Harold Alva Garman was born in Fairfield, Illinois on February 26, 1918. A search of World War II records didn’t find when he enlisted or was drafted into the United States Army, but we do know that on August 25, 1944 he was a 26-year old Private serving as a medic with the 5th Medical Battalion as part of the 5th Infantry Division and at war against the Nazi Germans in France.
Combat medics, while wearing the international Red Cross insignia, are unarmed on the battlefield and are technically “non-combatants”. The enemies of liberty frequently show them no quarter regardless.
On this day seventy years ago, American casualties were being evacuated in boats across the Seine River when one boat came under fire from a Nazi machine gun. Harold Garman unhesitatingly dove into the water, swam out, and towed the boat and the men it carried to safety with nothing but his own strength and raw guts.
About seven months later, he received the Medal of Honor.
GARMAN, HAROLD A.
Rank and organization: Private, U.S. Army, Company B, 5th Medical Battalion, 5th Infantry Division. Place and date: Near Montereau, France, 25 August 1944. Entered service at: Albion, Ill. G.O. No.: 20, 29 March 1945
Citation: For conspicuous gallantry and intrepidity at the risk of his life above and beyond the call of duty. On 25 August 1944, in the vicinity of Montereau, France, the enemy was sharply contesting any enlargement of the bridgehead which our forces had established on the northern bank of the Seine River in this sector. Casualties were being evacuated to the southern shore in assault boats paddled by litter bearers from a medical battalion. Pvt. Garman, also a litter bearer in this battalion, was working on the friendly shore carrying the wounded from the boats to waiting ambulances. As 1 boatload of wounded reached midstream, a German machinegun suddenly opened fire upon it from a commanding position on the northern bank 100 yards away. All of the men in the boat immediately took to the water except 1 man who was so badly wounded he could not rise from his litter. Two other patients who were unable to swim because of their wounds clung to the sides of the boat. Seeing the extreme danger of these patients, Pvt. Garman without a moment’s hesitation plunged into the Seine. Swimming directly into a hail of machinegun bullets, he rapidly reached the assault boat and then while still under accurately aimed fire towed the boat with great effort to the southern shore. This soldier’s moving heroism not only saved the lives of the three patients but so inspired his comrades that additional assault boats were immediately procured and the evacuation of the wounded resumed. Pvt. Garman’s great courage and his heroic devotion to the highest tenets of the Medical Corps may be written with great pride in the annals of the corps.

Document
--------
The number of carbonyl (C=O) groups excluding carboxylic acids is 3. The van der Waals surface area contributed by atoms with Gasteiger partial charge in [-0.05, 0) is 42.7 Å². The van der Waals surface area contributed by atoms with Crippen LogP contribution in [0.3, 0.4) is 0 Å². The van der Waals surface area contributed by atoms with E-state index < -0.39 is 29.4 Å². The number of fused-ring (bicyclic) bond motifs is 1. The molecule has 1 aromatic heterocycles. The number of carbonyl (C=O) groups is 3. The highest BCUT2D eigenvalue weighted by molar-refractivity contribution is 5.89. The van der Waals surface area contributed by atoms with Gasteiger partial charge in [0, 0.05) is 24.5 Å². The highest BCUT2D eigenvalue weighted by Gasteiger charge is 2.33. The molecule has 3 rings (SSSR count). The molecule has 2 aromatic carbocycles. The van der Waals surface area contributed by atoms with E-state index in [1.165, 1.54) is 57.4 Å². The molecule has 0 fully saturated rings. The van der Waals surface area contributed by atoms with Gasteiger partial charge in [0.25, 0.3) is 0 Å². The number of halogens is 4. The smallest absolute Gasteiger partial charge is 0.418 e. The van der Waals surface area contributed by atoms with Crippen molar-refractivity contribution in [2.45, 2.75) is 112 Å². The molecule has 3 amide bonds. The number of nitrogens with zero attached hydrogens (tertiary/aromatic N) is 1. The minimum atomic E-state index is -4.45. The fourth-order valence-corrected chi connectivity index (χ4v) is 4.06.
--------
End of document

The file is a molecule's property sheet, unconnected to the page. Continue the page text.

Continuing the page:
Garman survived the war and attained the rank of Technician 5th Grade before leaving the Army. He died at age 74 on August 13, 1992 and was laid to rest in the Samaria Baptist Church Cemetery, Albion, Illinois.
The 5th Infantry Division was last an active formation of the United States Army in 1992.